The woman I met that night at the bar later became my wife. Then a little over a year ago my ex-
wife. That night we were drinking on the patio and she asked to bum a cigarette. She stayed after
I lit it. You couldn’t smoke indoors. This was July. Heat sticking around after sunset. The moon
was out. Our faces shimmered blue with a thin film of sweat.
We hadn’t talked long before she asked about family. If I had siblings.
“Yes,” I said. “For a brief time I had been a brother.” I added, “He died when I was
young. He was younger.”
In most cases I would have just said No. I wanted this woman’s sympathy.
And it was there. Jesus, her face.
I figured she might have one of two reactions I’d grown used to: Either she would give an
awkward apology or just stand there, silent and uncomfortable.
Kristen had neither of those reactions. I liked her instantly.
She took a drag and exhaled from the corner of her mouth, fanned the smoke away.
“I’m sorry,” she said. She held eye contact with me. “That’s horrible.”
“It was,” I said. “I mean it is.”
“If you don’t mind me asking,” she said, “what happened?”
Here’s where I set us up for failure. I lied.
“There was this fire,” I said.
I left out everything. How I was with him in that old, rundown shed. How he’d been the
one to find the lighter fluid. How I’d been the one to strike the match.
It made for a very short story.
One night years later after Kristen and I were married, we were arguing. I don’t
remember what we were arguing about. By this point we argued a lot. She said she didn’t want to hurt all the time. “Hurt?” I said. “You don’t know what it means to really hurt.” The truth about
my brother’s death came flying out of my mouth. Kristen looked at the ground for a few seconds.
“That’s awful,” she said. “But what’s more awful is at this point I don’t care. I might have cared
back then. But then again, I might not have come home with you in the first place had I known
you were carrying around all this baggage.”
All of this—the bar, my marriage, the divorce—seems like a lifetime ago. Kristen and I
haven’t spoken since we split. I don’t go out much anymore. Sometimes though, my friends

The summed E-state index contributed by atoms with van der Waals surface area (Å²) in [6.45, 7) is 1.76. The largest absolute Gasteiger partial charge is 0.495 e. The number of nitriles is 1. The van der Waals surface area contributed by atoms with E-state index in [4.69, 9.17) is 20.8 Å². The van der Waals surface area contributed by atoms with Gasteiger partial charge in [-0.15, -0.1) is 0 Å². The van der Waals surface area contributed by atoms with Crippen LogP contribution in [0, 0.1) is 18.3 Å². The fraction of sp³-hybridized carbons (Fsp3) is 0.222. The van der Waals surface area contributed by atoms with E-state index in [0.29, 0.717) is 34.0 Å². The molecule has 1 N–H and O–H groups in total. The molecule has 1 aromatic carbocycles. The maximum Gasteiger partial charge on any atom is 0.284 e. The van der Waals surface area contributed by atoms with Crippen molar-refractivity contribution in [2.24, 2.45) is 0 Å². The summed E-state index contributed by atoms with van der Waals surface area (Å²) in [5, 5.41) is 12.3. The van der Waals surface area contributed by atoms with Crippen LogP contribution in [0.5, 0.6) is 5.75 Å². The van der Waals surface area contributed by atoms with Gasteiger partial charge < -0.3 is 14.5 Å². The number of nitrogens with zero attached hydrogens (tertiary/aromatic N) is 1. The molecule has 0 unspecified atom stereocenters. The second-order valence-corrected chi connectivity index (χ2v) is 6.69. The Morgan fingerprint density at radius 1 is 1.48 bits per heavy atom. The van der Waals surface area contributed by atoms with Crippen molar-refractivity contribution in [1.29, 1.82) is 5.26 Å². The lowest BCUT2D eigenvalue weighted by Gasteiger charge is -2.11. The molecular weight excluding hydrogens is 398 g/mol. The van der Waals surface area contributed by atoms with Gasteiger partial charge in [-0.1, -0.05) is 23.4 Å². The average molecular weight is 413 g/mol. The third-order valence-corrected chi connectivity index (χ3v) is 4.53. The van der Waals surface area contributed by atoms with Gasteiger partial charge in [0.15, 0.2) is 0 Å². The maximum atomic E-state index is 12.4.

think it’ll do me some good to go out. To get out, is what they mean. Like last Friday my buddy
Rod got me out. We went to Vorshay’s and it was packed. When it was my turn to buy a round, I
squeezed myself up against the bar. I stood next to a woman while I waited for one of the
bartenders to notice me. The woman’s drink was empty, except for two ice cubes resting at the
bottom. She brought her glass to her lips and tapped the bottom. The cubes slid into her mouth
and she crunched them down with quick, little bites.
“God, I know,” she said. “It’s horrible for your teeth.”
She smiled. I told her she had a good smile.
We got to talking. She seemed nice. Her name was Devon.
At one point she asked if I was married. The thought crossed my mind to tell her that I
I was out. I was in a good mood. I wasn’t looking for sympathy. So at the cost of honesty,
I thought it best to keep things simple.
I told her, “No.” I said, “Never.”
She smiled again. Jesus, I thought. That smile.
She asked what I was drinking.
Nicholas Claro is an MFA candidate in fiction at WSU and currently serves on the editorial board of Nimrod International Journal as a fiction reader. His work has appeared or is forthcoming in Pithead Chapel, Boudin (The McNeese Review online), X-R-A-Y, and others. His short story “A Few Things Before Coffee” was an honorable mention in Glimmer Train’s 2018 Very Short Fiction contest.